It was the opening line here that really got me. I don’t know a single writer who doesn’t think her work is awful and belongs in the trash. And that needs to change pronto. We should all feel much better about our work!
Here’s the resource I found:
Let’s face it. We don’t always have the best attitude towards our work. If we want to write something worth reading, we must take a hard look at our work and ourselves. Here are 8 ways your writing could be a lot better and exactly what to do about it. Skyrocket your writing results by working through these 8 target areas. If you do, you’ll see more and better feedback, responses, and reviews.
1. Refusing to Edit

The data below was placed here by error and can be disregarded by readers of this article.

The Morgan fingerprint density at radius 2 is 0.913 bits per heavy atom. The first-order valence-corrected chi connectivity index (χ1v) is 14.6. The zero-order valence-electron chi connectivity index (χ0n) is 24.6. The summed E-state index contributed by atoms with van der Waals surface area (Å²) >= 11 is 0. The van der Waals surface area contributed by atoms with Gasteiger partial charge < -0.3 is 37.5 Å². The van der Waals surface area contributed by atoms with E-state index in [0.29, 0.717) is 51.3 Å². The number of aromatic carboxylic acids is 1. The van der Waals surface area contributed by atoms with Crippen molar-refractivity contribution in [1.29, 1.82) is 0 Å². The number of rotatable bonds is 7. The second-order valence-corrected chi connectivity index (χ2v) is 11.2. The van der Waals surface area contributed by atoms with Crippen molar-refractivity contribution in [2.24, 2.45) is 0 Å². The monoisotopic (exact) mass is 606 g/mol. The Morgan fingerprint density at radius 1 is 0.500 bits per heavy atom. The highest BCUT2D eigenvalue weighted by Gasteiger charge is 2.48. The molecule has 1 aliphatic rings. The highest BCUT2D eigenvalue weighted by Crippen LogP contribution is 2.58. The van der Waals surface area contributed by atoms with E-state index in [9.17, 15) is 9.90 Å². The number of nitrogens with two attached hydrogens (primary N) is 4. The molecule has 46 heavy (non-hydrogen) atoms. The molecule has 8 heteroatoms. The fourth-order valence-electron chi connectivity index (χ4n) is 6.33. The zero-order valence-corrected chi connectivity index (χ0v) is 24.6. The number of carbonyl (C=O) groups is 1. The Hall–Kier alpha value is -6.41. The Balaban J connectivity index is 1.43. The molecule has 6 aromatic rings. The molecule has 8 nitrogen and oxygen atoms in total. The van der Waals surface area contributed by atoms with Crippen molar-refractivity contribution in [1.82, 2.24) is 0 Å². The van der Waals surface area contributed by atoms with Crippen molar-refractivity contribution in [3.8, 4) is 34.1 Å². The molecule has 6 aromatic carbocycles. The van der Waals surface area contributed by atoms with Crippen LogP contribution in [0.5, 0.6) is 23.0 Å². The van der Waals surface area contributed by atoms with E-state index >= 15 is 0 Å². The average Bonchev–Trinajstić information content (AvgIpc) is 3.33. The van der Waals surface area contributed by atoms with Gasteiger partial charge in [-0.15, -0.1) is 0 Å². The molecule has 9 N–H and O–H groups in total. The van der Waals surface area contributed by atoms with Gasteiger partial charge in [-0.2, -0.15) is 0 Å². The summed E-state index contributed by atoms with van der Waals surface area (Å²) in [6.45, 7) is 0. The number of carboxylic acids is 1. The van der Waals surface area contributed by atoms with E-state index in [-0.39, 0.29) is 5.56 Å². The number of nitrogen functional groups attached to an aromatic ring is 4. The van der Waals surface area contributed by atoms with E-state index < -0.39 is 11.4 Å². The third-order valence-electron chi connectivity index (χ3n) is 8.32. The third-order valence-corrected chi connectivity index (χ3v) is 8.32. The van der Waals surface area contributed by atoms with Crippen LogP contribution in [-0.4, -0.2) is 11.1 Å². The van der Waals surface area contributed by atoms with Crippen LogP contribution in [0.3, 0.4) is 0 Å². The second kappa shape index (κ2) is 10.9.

I can’t tell you how many times I write a piece and on the first draft feel great about it.
Then, the sneaky suspicion of needing to edit slithers up from the abyss.
It’s at that moment my mind melts into sludge.
Because editing is hard work!
Editing requires humility. Even starting to edit requires accepting the fact that improvement is possible. Probable. And, given enough effort, powerful!
Many people don’t edit. They don’t self-review. They can’t bring themselves to take another look at what they’ve written.
The cold, hard truth is we all need to edit our work. There is no glory in trying to create a piece so good no editing is necessary.
Spending time considering our work is time well spent.
It’s at this point while accepting that editing is helpful and beneficial, our feelings raise up and jump to the opposite end of the extreme spectrum.
What if I edit too much? What if I never think my work is good enough? What if I edit out the best parts?
That’s not going to happen.